multiple added entities may have the same primary key on database seed

asp.net-mvc c# entity-framework mysql

Question

assuming I have the following model structures for an asp.net mvc 5 app using entity framework 6

class Athlete {
 int AthleteID {get; set;}
 List<YearsAsAthlete> YearsAsAthlete {get;set;}
}

class YearsAsAthlete {
 int YearsAsAthleteID {get;set;}
 int AthleteID {get;set;}
 [ForeignKey("AthleteID")]
 Athlete Athlete {get;set;}
 List<ContractRevenue> ContractRevenue {get;set;}
 List<AdvertisementRevenue> AdvertisementRevenue {get;set;}
}

class ContractRevenue {
 int ContractRevenueID {get;set;}
 int YearsAsAthleteID {get;set;}
 [ForeignKey("YearsAsAthleteID")]
 YearsAsAthlete YearsAsAthlete {get;set;}

 List<RevenueAmounts> RevenueAmounts {get;set;}
}

class AdvertisementRevenue {get;set;}
 int AdvertisementRevenueID {get;set;}
 int YearsAsAthleteID {get;set;}
 [ForeignKey("YearsAsAthleteID")]
 YearsAsAthlete YearsAsAthlete {get;set;}

 List<RevenueAmounts> RevenueAmounts {get;set;}
}

class RevenueAmounts {
 int RevenueAmountsID {get;set;}
 int AmountPaid {get;set;}
 date DateOfPayment {get;set;}
}

These models work fine when I have them like this, they have relationships and everything is delicious like a hot fudge sundae. When I run this, the database creates these tables and the RevenueAmounts table get 2 auto-generated foreign key columns for ContracRevenue and AdvertisementRevenue.

However, I don't want these as they're named strangely (ContractRevenue_ContractRevenueID) and I need some way to access the foreginkey id property in my post controller method for adding new values that correlate with the right type of revenue.

When I change the RevenueAmounts model to the following:

class RevenueAmounts {
 int RevenueAmountsID {get;set;}
 int AmountPaid {get;set;}
 date DateOfPayment {get;set;}

 // ***NOTE adding foreign keys here

 int ContractRevenueID {get;set;}
 [ForeginKey("ContractRevenueID")]
 ContractRevenue ContractRevenue {get;set;}

 int AdvertisementRevenueID {get;set;}
 [ForeignKey("AdvertisementRevenueID")]
 AdvertisementRevenue AdvertisementRevenue {get;set;}
}

I start getting an exception:

[SqlException (0x80131904): Introducing FOREIGN KEY constraint 'FK_dbo.AdvertisementRevenue_dbo.YearsAsAthlete_YearsAsAthleteID' on table 'AdvertisementRevenue' may cause cycles or multiple cascade paths. Specify ON DELETE NO ACTION or ON UPDATE NO ACTION, or modify other FOREIGN KEY constraints.

** EDIT **

I've turned off the cascading delete functionality using the fluent API however now I'm getting a different exception:

Unable to determine the principal end of the 'GIP.DAL.ContractRevenue_RevenueAmounts' relationship. Multiple added entities may have the same primary key.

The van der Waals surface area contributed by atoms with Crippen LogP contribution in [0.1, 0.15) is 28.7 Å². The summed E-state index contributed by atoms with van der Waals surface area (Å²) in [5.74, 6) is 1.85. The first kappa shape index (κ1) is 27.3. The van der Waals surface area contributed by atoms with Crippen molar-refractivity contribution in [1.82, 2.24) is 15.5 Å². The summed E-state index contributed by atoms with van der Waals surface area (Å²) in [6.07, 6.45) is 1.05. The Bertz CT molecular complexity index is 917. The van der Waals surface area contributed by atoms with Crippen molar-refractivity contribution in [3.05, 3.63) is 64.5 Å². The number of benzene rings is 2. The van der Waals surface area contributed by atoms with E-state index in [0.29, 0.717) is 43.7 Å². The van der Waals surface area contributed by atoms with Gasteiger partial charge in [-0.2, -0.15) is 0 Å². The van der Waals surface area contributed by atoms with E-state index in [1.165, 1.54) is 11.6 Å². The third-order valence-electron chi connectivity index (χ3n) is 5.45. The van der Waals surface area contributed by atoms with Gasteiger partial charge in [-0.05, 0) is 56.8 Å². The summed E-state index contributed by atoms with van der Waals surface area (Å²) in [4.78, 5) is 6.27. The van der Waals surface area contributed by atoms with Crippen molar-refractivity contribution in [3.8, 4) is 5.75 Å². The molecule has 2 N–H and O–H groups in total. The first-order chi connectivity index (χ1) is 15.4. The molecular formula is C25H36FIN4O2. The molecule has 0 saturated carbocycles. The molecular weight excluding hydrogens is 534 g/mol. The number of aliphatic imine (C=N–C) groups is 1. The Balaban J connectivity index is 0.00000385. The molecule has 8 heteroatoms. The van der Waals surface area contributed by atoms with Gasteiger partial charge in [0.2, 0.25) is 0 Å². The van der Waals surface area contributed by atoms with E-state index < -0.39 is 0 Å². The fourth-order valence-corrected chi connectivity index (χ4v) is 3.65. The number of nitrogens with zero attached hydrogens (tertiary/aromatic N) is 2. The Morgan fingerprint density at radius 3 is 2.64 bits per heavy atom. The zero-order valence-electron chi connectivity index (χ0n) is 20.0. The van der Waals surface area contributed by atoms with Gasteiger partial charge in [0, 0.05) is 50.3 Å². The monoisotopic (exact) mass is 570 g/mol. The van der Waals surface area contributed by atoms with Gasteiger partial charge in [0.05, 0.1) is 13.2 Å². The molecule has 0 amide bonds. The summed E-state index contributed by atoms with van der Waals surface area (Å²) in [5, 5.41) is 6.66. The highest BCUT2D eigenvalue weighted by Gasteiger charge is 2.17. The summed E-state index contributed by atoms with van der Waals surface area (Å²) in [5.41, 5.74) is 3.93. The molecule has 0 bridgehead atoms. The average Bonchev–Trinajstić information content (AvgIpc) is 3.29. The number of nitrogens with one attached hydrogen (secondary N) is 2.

By the way, the exception is being thrown when I'm trying to seed a bunch of info into the database and then doing context.SaveChanges() at the bottom (only doing it once at the end)

1
6
11/7/2014 12:43:50 PM

Accepted Answer

In your edit, you mention the 'Multiple added entities may have the same primary key.' error. Without knowing all of the details of what you are doing here, it sounds like you are creating a relationship with an entity - of which there are two in the context with the same ID. These are probably new entities which have not yet been saved which is where they get an automatically generated ID from the database. If the relationship is based on the ID then there is some ambiguity because Entity Framework is unable to determine which of the new entities the relationship is actually pointing to - they both have the ID that the relationship is pointing to.

There are two potential fixes.

  1. Generate a temporary, unique identifier for entities as they are created in the context. Entity Framework will discard this as the entity is saved but up until that point, it can use it to tell one new entity apart from the other. I have used negative integers for this purpose in the past.

  2. Do not create the relationships using IDs but rather on entity references. If Entity Framework has a direct reference to the entity, then it does not need to go through the process of identifying the entity based on non-unique identifiers and should not have this problem.

26
11/7/2014 8:31:17 AM

Popular Answer

This is happening because Entity Framework cannot determine which object within the relationship is the parent when Cascade delete is enabled.

Are you using Code First? When the Migration is generated you will see an option for cascade delete in the table declaration. This should be resolved if you set that to false.

However the bigger issue is that you are creating object relationships that doesn't implement an Aggregate Root which most often would avoid this issue.



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